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Here Are NYC Neighborhoods Where It’s Better To Buy Not Rent

A new survey crunches the numbers and answers the old chestnut — Is it better to buy than rent in NYC?

By Jeff Vasishta December 1, 2016

Living in Gotham has just got way too expensive for most parents. The lure of easy parking, affordable mortgages and box chain convenience has many writing off their New York dream life as pure fantasy. But what if you’re simply not willing to acquiesce to the mini-van and yard work? Is it at all possible to stay in the city—assuming you didn’t buy your house last millennium or sell your start-up to Silicon Valley?

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For most of the middle class, buying an abode in which to put your kids to bed in the city that never sleeps, is enough to keep you up at night. If the notion of renting gets in your craw, frittering away your kids college fund while your landlord’s offspring book their passage to Harvard, then real estate website StreetEasy has devised a metric you may wanna pay attention to. Termed the “tipping point”, it measures how long it will take to own a home in a particular neighborhood to match the cost of renting in the same locale. Basic premise is this. A mortgage payment never increases—but rents always do. At some point the lines cross. Thrown into the buyers pot are tax deductions and appreciation. The lower the tipping point (or T.P.), the faster you should call your bank for a loan.

Clearly, there are some neighborhoods (Tribeca, Soho, anyone?) where getting a mortgage payment to approximate the rent might as well be something you’ll hand down to your grand kids (Actually, the tipping point there is 19 years). But there are other places, like Inwood in Upper Manhattan, where the T.P. is a very tolerable 1.6 years. In Manhattan the average T.P. is 9.2 years—which means it will take that long for buying to yield a better return than renting. In Brooklyn it is shorter—at 3.6 years. But, of course, there are wild fluctuations from neighborhood to neighborhood.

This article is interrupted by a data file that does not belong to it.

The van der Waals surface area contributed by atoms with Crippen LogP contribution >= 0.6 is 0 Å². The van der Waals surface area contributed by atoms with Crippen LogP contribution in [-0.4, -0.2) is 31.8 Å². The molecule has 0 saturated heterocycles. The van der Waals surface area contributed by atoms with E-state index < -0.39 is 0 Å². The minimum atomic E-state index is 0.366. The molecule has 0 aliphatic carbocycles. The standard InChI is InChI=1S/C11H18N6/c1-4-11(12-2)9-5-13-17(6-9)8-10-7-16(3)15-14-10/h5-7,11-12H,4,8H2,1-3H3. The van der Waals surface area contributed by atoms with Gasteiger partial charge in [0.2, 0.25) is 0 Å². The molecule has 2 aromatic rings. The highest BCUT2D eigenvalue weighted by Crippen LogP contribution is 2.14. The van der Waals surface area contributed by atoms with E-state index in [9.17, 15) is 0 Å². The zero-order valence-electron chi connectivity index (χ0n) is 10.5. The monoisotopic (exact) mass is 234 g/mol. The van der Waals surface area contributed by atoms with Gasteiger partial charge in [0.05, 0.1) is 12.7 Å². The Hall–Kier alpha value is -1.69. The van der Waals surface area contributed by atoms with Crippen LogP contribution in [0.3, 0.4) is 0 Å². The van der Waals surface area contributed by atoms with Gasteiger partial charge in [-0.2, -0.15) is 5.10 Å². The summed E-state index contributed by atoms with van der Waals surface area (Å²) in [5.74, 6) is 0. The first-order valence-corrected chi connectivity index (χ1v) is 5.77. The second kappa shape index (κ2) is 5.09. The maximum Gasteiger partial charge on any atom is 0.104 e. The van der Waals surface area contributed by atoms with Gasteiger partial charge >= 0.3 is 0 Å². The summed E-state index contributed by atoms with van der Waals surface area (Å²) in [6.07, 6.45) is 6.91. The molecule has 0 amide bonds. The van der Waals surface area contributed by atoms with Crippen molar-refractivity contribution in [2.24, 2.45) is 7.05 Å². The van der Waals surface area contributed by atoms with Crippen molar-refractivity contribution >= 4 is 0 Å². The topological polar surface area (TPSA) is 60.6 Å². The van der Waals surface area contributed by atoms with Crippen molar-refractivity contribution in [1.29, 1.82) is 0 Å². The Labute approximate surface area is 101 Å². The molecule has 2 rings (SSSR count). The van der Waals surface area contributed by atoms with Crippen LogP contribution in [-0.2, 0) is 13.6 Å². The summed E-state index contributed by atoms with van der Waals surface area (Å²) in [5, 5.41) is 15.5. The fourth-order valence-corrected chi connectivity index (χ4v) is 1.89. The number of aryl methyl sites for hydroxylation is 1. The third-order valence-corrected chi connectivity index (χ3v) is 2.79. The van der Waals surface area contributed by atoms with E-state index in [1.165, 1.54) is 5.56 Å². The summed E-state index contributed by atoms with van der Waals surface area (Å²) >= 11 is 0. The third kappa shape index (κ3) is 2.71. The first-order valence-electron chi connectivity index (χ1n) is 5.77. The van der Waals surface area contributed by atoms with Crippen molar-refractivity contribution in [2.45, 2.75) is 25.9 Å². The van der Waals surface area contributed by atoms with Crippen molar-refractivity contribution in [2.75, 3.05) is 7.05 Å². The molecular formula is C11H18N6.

What’s surprising about the survey are the Brooklyn numbers. They generally prove that buying is still a good deal. Neighborhoods such as Fort Green (T.P. – 2.6 years) and Prospect Heights (T.P. – 3.6 years) are mostly considered to be out of reach for many buyers without trust funds. However, the data shows that, after 3 years or so, you would have been far better off forgoing a few vacations—and stashing your cash for a down payment on a condo instead. Even towny Windsor Terrace (T.P. – 3.5 years), a stone’s throw from Prospect Park with a median asking rent of $2,500 and a median sale price of $750,000, seems like a good bet to save up for your dream pad.

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It’s a little shocking to see Fort Green as a marginally better bet to buy than Sunset Park (T.P. – 2.8 years)—but the numbers don’t lie. The median asking rent in Sunset Park is $2,000 a month, and the median sale price is $487,500—which is 25 percent lower than the borough-wide median sale price of $631,000. Where Fort Green scores its points, is because it far more expensive to rent there than in Sunset Park. Plus, there has been a slew of new construction in Fort Green, meaning that there are more buying options (studios and one-bedrooms,) which, in turn, pushes the median sale price down to $682,620.

Of course, it’s not an exact science and the survey serves as a snapshot for the time in which it was conducted. If mortgage rates increase or rents stagnate or drop, then all bets are off. But the survey offers some good news. On the whole, if you thought you could only afford to rent in Brooklyn, you were wrong. There’s a condo out there with your name written on it.

 

Jeff Vasishta

ABOUT THE AUTHOR Jeff Vasishta

ABOUT THE AUTHOR Jeff Vasishta

Jeff is a writer, husband and father but not necessarily in that order. As a music journalist he counts Prince, Beyonce and Quincy Jones amongst those he’s interviewed. He's also owned and flipped homes in Brooklyn, NJ, CT and PA.

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